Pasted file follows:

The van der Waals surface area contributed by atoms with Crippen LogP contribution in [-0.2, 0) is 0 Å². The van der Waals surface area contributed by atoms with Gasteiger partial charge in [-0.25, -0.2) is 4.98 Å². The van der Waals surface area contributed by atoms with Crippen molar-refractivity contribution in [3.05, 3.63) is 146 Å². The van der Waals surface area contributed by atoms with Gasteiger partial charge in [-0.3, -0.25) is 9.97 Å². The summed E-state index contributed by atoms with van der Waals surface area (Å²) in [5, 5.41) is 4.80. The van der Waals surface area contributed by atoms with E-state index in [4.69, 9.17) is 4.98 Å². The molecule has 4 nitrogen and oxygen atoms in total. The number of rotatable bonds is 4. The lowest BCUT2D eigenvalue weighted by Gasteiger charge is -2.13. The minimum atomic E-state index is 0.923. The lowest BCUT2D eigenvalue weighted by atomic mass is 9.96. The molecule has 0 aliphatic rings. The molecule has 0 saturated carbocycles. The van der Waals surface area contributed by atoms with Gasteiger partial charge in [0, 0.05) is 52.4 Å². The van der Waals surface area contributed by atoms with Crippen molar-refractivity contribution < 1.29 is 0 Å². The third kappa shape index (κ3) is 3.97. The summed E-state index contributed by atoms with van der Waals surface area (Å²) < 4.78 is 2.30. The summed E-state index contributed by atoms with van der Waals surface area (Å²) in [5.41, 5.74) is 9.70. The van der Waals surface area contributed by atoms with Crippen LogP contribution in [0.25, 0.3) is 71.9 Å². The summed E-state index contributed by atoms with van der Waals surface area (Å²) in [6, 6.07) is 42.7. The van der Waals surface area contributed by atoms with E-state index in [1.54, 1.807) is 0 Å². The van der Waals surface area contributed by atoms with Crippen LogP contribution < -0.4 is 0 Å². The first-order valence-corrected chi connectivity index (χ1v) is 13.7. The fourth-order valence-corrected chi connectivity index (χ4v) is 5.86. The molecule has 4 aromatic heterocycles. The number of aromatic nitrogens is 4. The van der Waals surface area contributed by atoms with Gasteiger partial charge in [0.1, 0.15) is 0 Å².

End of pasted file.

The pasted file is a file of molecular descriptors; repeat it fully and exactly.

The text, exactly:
The van der Waals surface area contributed by atoms with Crippen LogP contribution in [-0.2, 0) is 0 Å². The van der Waals surface area contributed by atoms with Gasteiger partial charge in [-0.25, -0.2) is 4.98 Å². The van der Waals surface area contributed by atoms with Crippen molar-refractivity contribution in [3.05, 3.63) is 146 Å². The van der Waals surface area contributed by atoms with Gasteiger partial charge in [-0.3, -0.25) is 9.97 Å². The summed E-state index contributed by atoms with van der Waals surface area (Å²) in [5, 5.41) is 4.80. The van der Waals surface area contributed by atoms with E-state index in [4.69, 9.17) is 4.98 Å². The molecule has 4 nitrogen and oxygen atoms in total. The number of rotatable bonds is 4. The lowest BCUT2D eigenvalue weighted by Gasteiger charge is -2.13. The minimum atomic E-state index is 0.923. The lowest BCUT2D eigenvalue weighted by atomic mass is 9.96. The molecule has 0 aliphatic rings. The molecule has 0 saturated carbocycles. The van der Waals surface area contributed by atoms with Gasteiger partial charge in [0, 0.05) is 52.4 Å². The van der Waals surface area contributed by atoms with Crippen molar-refractivity contribution < 1.29 is 0 Å². The third kappa shape index (κ3) is 3.97. The summed E-state index contributed by atoms with van der Waals surface area (Å²) < 4.78 is 2.30. The summed E-state index contributed by atoms with van der Waals surface area (Å²) in [5.41, 5.74) is 9.70. The van der Waals surface area contributed by atoms with Crippen LogP contribution in [0.25, 0.3) is 71.9 Å². The summed E-state index contributed by atoms with van der Waals surface area (Å²) in [6, 6.07) is 42.7. The van der Waals surface area contributed by atoms with E-state index in [1.54, 1.807) is 0 Å². The van der Waals surface area contributed by atoms with Crippen LogP contribution < -0.4 is 0 Å². The first-order valence-corrected chi connectivity index (χ1v) is 13.7. The fourth-order valence-corrected chi connectivity index (χ4v) is 5.86. The molecule has 4 aromatic heterocycles. The number of aromatic nitrogens is 4. The van der Waals surface area contributed by atoms with Gasteiger partial charge in [0.1, 0.15) is 0 Å².